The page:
This month’s employee spotlight is on the lovely Lora Dominguez. Lora does both commercial and personal lines in our Santa Fe office. She has been working in insurance for 13 years and 6 of those have been with Brown & Brown.
When not at work, Lora says she likes going on adventures with her husband, either doing something they have never done before or something they have never done together. She also loves spending time with her grandma. Lora says she is one feisty lady and most of the time they are laughing until they cry. Lora is also the proud dog mom of three Shih Tzu’s: Harley, Bane, and Bear.
Lora is one of the hardest workers we have, and we just love having her on our team!
Trampolines…. An Insurance Company’s Worst Nightmare
So you have a trampoline. That’s great. But you wonder why your insurance company cares and why they charge you extra for having it, even with a net. As both an insurance agent and a fan of trampolines, I am here to explain.
Your homeowner’s insurance covers you for liability, including damage that you cause that you are legally obligated to pay for. If it is your trampoline doing the damage, it is on you.
First, and perhaps most obvious, is the chance of harm to the people using the trampoline. Even with a net (which really is incredibly important), it’s easy to get hurt on a trampoline. I have a friend who was 24 years old and broke his leg on a trampoline from landing wrong, so it really can happen to both kids and adults. If the damage is severe and the kid is not yours, you may be on the hook for some pretty hefty medical bills.
Second, and less obvious, is the property damage trampolines can do. Let’s face it, New Mexico winds are not something to be taken lightly. And they definitely can get strong enough to pick up a trampoline and throw it into the next house over (trust me, I’ve seen it happen). The fence it knocks over, the window it breaks, the car it dents? All on you. Or rather, all on your insurance.
So when you see the surcharge on your policy, these are just some of the reasons. Hopefully nothing ever happens and no one ever gets hurt. But that’s what you have the insurance for, right?
Home sharing has become more and more popular over the past few years with companies like Airbnb and Homeway. But before renting out a room or the whole house, it’s always best to consult with your insurance agent to make sure you have the right coverage. Below is a blog that gives a some information to consider before you begin home sharing.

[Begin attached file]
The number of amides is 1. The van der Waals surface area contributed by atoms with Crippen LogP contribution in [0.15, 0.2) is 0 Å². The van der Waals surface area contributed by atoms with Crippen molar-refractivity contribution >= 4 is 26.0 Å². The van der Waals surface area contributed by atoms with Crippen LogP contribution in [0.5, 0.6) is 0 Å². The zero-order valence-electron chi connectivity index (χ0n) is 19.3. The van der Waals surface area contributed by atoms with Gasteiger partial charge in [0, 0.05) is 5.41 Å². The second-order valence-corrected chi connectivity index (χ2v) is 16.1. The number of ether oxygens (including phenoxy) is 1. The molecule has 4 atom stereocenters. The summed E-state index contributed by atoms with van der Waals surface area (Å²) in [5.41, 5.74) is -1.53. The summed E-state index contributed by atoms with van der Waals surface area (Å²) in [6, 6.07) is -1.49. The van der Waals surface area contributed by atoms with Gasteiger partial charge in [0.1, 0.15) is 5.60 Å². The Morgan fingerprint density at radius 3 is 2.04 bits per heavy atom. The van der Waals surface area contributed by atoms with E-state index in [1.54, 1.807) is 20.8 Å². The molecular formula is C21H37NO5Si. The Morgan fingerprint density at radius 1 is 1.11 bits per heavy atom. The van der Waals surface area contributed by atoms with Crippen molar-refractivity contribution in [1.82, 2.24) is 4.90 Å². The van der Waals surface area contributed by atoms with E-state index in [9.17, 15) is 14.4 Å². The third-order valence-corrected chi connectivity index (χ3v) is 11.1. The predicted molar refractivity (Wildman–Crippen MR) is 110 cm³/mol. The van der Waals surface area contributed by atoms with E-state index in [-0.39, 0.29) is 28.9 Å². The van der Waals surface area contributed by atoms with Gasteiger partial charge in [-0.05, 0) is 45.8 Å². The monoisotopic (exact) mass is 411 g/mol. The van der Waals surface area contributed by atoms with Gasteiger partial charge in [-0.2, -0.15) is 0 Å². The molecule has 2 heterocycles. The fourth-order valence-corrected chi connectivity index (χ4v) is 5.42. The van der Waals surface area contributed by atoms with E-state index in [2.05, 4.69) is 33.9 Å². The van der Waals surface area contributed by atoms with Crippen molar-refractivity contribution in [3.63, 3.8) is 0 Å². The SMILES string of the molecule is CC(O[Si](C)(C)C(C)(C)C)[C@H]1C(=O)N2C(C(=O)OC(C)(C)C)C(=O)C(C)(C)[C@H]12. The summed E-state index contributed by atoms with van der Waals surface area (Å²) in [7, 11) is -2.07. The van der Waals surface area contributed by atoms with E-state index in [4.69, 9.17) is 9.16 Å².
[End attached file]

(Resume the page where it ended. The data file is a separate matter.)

Home-sharing continues to grow in popularity as owners use their homes for income generation, and travelers look for unique experiences. If fact, experts are predicting vacation home rentals will increase 25% this year – up from a 19% jump last year – and it’s expected this growth trend will continue for some time.
You just received your renewal for your auto policy. You skim down to find the new premium for the following year and you see it has increased by a couple hundred or more. Most auto policies take an annual rate increase otherwise known as an inflation guard. There are also other factors that could cause this increase.
Below is an article that gives insight into what determines your premium and what may increase your premium upon renewal. Keep in mind as your agents, we are here to review your policy if you ever have questions.
Daylight Savings Time is also Daylight Safety Time.
In most places in the United States, March 12 is Daylight Savings, when clocks are moved forward one hour. We here at Brown & Brown Insurance want to remind you it’s also a great time to improve your family’s safety.
Be safe in your home
Health and safety agencies often use the approach of Daylight Saving Time to remind people to change the batteries in their smoke alarms. The American Red Cross suggests you test your smoke alarms and talk with your family about your fire escape plan. Whether you live in New Mexico, or elsewhere, practice the plan too – at least twice a year.
According to the Centers for Disease Control and Prevention, more than 400 people die annually in the US from carbon monoxide poisoning. The CDC recommends changing the batteries in your CO detectors when moving your clocks forward this Sunday.
The CDC says the most common symptoms of carbon monoxide poisoning include headache, dizziness, weakness, nausea, vomiting, chest pain and confusion.